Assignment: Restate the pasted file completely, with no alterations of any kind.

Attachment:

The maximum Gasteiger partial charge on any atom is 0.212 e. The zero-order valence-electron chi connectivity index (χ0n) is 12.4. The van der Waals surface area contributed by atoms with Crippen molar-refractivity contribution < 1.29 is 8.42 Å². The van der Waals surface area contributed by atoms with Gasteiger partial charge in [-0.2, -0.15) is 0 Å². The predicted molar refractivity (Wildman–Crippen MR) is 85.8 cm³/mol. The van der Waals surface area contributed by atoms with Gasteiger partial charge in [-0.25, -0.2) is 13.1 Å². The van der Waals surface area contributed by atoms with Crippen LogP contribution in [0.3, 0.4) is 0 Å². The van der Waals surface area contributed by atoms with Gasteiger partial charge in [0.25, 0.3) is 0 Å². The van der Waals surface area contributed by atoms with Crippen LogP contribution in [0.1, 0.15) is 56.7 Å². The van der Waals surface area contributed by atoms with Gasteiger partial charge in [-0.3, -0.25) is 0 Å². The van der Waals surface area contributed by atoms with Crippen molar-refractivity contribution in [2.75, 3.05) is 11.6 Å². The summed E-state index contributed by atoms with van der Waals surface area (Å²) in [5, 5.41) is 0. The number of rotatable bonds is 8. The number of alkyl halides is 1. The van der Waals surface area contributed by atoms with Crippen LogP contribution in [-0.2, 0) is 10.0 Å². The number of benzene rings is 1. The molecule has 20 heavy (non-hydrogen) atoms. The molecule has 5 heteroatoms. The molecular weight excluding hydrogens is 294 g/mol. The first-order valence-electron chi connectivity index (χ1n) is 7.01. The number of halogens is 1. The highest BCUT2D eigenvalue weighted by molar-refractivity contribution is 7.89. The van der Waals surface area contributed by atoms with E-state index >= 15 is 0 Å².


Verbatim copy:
The maximum Gasteiger partial charge on any atom is 0.212 e. The zero-order valence-electron chi connectivity index (χ0n) is 12.4. The van der Waals surface area contributed by atoms with Crippen molar-refractivity contribution < 1.29 is 8.42 Å². The van der Waals surface area contributed by atoms with Gasteiger partial charge in [-0.2, -0.15) is 0 Å². The predicted molar refractivity (Wildman–Crippen MR) is 85.8 cm³/mol. The van der Waals surface area contributed by atoms with Gasteiger partial charge in [-0.25, -0.2) is 13.1 Å². The van der Waals surface area contributed by atoms with Crippen LogP contribution in [0.3, 0.4) is 0 Å². The van der Waals surface area contributed by atoms with Gasteiger partial charge in [0.25, 0.3) is 0 Å². The van der Waals surface area contributed by atoms with Crippen LogP contribution in [0.1, 0.15) is 56.7 Å². The van der Waals surface area contributed by atoms with Gasteiger partial charge in [-0.3, -0.25) is 0 Å². The van der Waals surface area contributed by atoms with Crippen molar-refractivity contribution in [2.75, 3.05) is 11.6 Å². The summed E-state index contributed by atoms with van der Waals surface area (Å²) in [5, 5.41) is 0. The number of rotatable bonds is 8. The number of alkyl halides is 1. The van der Waals surface area contributed by atoms with Crippen LogP contribution in [-0.2, 0) is 10.0 Å². The number of benzene rings is 1. The molecule has 20 heavy (non-hydrogen) atoms. The molecule has 5 heteroatoms. The molecular weight excluding hydrogens is 294 g/mol. The first-order valence-electron chi connectivity index (χ1n) is 7.01. The number of halogens is 1. The highest BCUT2D eigenvalue weighted by molar-refractivity contribution is 7.89. The van der Waals surface area contributed by atoms with E-state index >= 15 is 0 Å².